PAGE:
The system that was introduced in 1922 however, fixed much of these issues. This system utilized higher vents to distribute cold air, providing more comfort and better humidity control throughout all levels of the theater. Later that same year, Carrier Engineering Corporation debuted a new type of air conditioning system. This new system utilized a centrifugal chiller and had less moving parts than the earlier system. These changes not only made the system more reliable and effective, but it also reduced the cost, making it easier for the use of air conditioning to spread.

Air Conditioning is Introduced to the Home

Although air conditioning systems began to see more improvements that made them easier to use, systems during the early 1900s were still too large and expensive for home use. However, manufacturers in the market were eagerly working on designing a system that would fulfill the needs of homeowners for cooler air. In 1929 Frigidaire debuted a new system that was built off refrigeration technology of the time. Unlike other systems prior to this, this split-system room cooler was small enough that it could be used in the home. Although the size of this system was much more practical for home use, it was still very heavy and more cumbersome and expensive to use than most homeowners were comfortable with. Later, another would-be big player in air conditioning, General Electric, introduced their version of this design. Their version was more self-contained than Frigidaire’s and was therefore a step in the right direction.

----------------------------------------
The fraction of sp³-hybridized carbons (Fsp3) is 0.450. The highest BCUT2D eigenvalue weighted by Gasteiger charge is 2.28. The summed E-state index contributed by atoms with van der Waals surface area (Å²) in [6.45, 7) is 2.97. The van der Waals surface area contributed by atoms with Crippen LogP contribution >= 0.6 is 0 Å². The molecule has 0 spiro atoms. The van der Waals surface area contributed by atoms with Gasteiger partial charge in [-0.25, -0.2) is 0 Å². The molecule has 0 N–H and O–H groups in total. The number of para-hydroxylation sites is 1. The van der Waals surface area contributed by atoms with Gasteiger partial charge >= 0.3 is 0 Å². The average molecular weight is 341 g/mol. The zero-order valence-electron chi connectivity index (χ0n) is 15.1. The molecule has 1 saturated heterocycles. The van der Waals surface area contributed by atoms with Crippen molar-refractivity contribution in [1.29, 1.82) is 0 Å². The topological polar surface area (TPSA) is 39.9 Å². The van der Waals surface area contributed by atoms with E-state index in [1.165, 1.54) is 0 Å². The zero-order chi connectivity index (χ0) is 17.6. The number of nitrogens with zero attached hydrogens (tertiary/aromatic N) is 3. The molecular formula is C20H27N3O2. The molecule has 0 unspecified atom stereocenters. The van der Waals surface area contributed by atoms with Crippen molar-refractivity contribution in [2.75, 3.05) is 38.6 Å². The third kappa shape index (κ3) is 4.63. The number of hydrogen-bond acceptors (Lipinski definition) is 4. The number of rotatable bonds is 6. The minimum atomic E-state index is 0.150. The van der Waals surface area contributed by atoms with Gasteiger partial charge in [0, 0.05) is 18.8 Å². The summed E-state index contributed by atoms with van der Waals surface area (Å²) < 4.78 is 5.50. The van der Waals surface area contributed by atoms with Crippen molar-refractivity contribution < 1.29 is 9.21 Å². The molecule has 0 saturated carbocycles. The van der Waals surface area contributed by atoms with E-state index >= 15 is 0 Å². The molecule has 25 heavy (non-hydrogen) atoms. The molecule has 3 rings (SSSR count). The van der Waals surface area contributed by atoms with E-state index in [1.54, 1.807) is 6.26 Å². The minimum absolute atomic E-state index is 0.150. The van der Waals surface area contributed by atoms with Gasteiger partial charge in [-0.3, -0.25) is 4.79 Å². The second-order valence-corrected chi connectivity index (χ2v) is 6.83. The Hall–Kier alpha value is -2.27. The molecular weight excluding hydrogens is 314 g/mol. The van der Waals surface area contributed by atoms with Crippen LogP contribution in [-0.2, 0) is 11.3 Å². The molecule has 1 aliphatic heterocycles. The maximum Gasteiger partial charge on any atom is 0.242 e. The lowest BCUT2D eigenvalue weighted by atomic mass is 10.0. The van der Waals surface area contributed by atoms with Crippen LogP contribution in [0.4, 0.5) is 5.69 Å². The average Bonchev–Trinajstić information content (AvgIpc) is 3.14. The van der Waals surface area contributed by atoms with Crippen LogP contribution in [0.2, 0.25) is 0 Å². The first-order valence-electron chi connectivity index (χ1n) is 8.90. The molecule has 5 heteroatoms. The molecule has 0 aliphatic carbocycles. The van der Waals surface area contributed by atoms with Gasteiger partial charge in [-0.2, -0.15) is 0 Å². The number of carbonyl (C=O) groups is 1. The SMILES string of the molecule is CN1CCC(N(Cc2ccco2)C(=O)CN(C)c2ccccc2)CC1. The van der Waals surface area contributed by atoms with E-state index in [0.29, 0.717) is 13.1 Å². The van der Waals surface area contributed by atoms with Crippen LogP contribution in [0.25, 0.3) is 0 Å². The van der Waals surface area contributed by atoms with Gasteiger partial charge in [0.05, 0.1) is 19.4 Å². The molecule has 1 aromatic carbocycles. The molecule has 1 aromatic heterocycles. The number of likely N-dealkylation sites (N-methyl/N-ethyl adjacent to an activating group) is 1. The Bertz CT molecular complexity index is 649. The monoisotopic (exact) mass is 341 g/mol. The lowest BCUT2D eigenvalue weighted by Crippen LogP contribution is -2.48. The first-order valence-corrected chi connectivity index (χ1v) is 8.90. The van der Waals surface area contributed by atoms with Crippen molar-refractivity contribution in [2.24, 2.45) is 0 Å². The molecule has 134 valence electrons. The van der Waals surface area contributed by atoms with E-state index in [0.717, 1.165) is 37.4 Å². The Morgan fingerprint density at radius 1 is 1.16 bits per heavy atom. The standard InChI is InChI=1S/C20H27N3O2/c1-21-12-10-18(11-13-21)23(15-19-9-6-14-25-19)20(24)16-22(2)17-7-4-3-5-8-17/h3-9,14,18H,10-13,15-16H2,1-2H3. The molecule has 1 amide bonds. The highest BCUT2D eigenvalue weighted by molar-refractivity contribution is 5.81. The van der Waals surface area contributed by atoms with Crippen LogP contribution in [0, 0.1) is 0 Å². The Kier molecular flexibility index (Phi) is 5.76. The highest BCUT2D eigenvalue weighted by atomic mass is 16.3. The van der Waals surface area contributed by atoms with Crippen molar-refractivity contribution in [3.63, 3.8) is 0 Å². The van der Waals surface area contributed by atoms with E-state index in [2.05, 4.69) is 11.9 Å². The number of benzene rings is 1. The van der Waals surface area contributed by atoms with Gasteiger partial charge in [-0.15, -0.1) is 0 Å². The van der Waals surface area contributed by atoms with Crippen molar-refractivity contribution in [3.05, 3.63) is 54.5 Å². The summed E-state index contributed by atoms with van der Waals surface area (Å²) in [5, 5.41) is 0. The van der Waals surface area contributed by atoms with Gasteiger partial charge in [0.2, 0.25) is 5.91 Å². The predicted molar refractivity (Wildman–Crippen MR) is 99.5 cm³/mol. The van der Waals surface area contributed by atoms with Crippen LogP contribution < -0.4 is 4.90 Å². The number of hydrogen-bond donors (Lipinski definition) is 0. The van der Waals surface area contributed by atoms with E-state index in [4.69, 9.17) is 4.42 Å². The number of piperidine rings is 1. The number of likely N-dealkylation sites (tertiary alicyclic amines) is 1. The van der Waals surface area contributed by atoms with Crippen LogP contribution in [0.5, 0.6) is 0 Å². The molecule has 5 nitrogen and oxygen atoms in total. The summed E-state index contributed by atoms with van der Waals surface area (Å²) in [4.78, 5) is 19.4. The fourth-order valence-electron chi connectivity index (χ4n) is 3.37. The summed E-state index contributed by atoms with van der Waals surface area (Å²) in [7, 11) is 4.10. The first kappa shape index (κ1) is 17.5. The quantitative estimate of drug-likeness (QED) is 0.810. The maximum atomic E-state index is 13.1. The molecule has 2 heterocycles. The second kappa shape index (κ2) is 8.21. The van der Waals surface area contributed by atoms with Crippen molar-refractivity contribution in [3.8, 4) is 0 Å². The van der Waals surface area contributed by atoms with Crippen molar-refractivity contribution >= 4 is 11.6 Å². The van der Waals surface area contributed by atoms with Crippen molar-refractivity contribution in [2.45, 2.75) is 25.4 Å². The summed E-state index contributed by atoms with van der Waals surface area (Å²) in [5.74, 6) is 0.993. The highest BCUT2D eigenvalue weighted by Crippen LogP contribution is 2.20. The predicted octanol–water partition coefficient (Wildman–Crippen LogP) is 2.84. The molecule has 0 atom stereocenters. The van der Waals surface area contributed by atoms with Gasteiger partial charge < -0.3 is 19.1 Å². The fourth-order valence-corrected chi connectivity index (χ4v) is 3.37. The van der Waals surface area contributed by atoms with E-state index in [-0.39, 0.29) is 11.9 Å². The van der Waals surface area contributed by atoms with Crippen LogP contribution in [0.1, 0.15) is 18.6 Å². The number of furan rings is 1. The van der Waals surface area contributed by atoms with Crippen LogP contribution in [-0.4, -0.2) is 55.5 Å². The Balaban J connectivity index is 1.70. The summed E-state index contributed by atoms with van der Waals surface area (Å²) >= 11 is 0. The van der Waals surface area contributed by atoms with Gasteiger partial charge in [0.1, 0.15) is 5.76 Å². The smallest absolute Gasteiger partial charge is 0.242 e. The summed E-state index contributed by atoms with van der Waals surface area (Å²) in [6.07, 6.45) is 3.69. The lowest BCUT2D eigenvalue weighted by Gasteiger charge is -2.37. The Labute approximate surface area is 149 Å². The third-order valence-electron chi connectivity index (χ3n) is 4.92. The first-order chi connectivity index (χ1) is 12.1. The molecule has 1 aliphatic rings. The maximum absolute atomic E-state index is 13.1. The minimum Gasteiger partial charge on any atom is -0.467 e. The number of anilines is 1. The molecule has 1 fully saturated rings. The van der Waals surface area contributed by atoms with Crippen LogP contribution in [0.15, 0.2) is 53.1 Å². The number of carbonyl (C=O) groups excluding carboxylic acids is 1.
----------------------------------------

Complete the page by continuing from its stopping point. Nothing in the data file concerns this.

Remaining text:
During the early 1930s, General Motors synthesized the world’s first non-flammable refrigerating fluids, chlorofluorocarbon (CFC) coolants. This was significant because it greatly improved the safety of air conditioners. While CFC coolants were used for decades, they were eventually phased out during the 1990s due to being linked to depleting the ozone. It was also during the 1930s that a smaller home cooling system was introduced. This version was meant to go on a window ledge, but was still too expensive for the everyday person to take advantage of.

It wasn’t until the 1960s that air conditioning had advanced enough that central air conditioning was built into most new homes. By this point, window air conditioners were also significantly lower in price, making them more popular in households. The increased accessibility of air conditioning even influenced the populations of warmer states, like Arizona and Florida, since people could now control the temperature of their homes more easily.

Today, air conditioning is a staple in most homes, whether that means central air conditioning, window units or portable units. Most homes today are built with central air conditioning and even older homes now are usually outfitted with some kind of air conditioning unit, especially in the south. Air conditioning has come a long way since the early days where it was only found in large businesses and there’s no doubt that it’s become an important part of our lives!